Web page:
On a recent trip to Bay Mouth Bar, we witnessed a little romance in the air (or saltwater) as one of the Forgotten Coast’s most unique looking predators heads somewhere warm for the winter.
In this week’s video, Saint Augustine Beach realtor Pat Hamilton talks about the real estate value of protecting wild land. Dr. Randall Hughes writes how living near these natural coastal habitats can be beneficial for both health and enjoyment.
We spend a lot of time showing you shots of scientists working and animals in their habitats, and not enough showing you what it’s like to actually walk in a salt marsh or oyster reef. On this week’s video, the WFSU/ Mag Lab SciGirls walk into the mud and learn what field work is all about. Also, new “In the Grass, On the Reef” associate producer Rebecca Wilkerson recounts her first visit to an oyster reef.
This is the first of our NSF funded videos following research along our coasts. Dr. David Kimbro and Dr. Randall Hughes study intertidal habitats full of fascinating creatures that help drive the economy of our coasts and beyond.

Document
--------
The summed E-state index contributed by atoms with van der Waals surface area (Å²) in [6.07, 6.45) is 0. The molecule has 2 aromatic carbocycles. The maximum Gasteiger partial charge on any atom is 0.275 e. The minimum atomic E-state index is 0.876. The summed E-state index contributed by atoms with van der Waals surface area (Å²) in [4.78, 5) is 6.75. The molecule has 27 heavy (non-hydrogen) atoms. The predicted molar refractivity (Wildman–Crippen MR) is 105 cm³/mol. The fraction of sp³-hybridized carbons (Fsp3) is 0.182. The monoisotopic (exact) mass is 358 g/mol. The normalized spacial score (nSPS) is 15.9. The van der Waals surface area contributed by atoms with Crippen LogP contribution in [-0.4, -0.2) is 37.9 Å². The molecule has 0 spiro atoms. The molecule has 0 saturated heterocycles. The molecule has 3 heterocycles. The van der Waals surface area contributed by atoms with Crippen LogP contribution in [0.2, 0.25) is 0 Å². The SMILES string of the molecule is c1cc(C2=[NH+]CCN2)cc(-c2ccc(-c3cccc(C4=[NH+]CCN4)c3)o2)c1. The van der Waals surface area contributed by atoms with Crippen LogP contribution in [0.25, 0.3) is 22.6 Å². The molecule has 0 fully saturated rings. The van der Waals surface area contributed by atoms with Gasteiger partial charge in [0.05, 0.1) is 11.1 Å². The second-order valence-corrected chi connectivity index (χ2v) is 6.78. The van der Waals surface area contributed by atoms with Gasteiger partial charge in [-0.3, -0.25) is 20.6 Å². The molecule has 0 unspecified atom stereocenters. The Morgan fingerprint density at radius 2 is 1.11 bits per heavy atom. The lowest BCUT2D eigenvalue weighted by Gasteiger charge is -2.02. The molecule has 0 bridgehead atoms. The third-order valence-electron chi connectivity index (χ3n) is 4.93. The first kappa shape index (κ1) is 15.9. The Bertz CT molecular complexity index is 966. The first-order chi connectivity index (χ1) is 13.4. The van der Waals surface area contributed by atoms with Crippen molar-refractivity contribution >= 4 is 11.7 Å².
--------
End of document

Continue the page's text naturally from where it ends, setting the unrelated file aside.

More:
Gulf Shrimp, Paddling, Summer Reading and more on tis week’s Coastal Roundup.
We shift our focus from predators to parasites: FSU Coastal & Marine Lab’s Tanya Rogers discovers pea crabs inside of a large scale experiment’s oysters. In what conditions and in what geography do these kleptoparasites most afflict our beloved bivalves?
One of David and Randall’s oyster collaborators, Dr. Jeb Byers, was recently featured in a lengthy segment on Georgia Public television’s Georgia Outdoors. The episode is about crabs in general, but at 8:28 in they take a look at the large cage experiment that Randall, David, and Jeb, along with Dr. Jon Grabowski and Dr. […]
Randall and David continue unraveling the mysteries of how predators affect their prey through fear. In this experiment, they look at how many oysters get eaten by mud crabs when the mud crabs think their predators are lurking around and eating their neighbors.
Hanna Garland spent her summer on oyster reefs north of the Matanzas Inlet, looking for the cause to an extremely localized crown conch infestation that is decimating the oyster population. Now she’s back in Tallahassee, getting used to desk work and pouring over the data she collected.
FSU Coastal & Marine Lab technician Tanya Rogers describes the building of what she calls “ecological art.” She is referring to the Kimbro lab’s summer experiment, for which several artificial oyster reefs with different combinations of animals was built near St. Augustine, FL.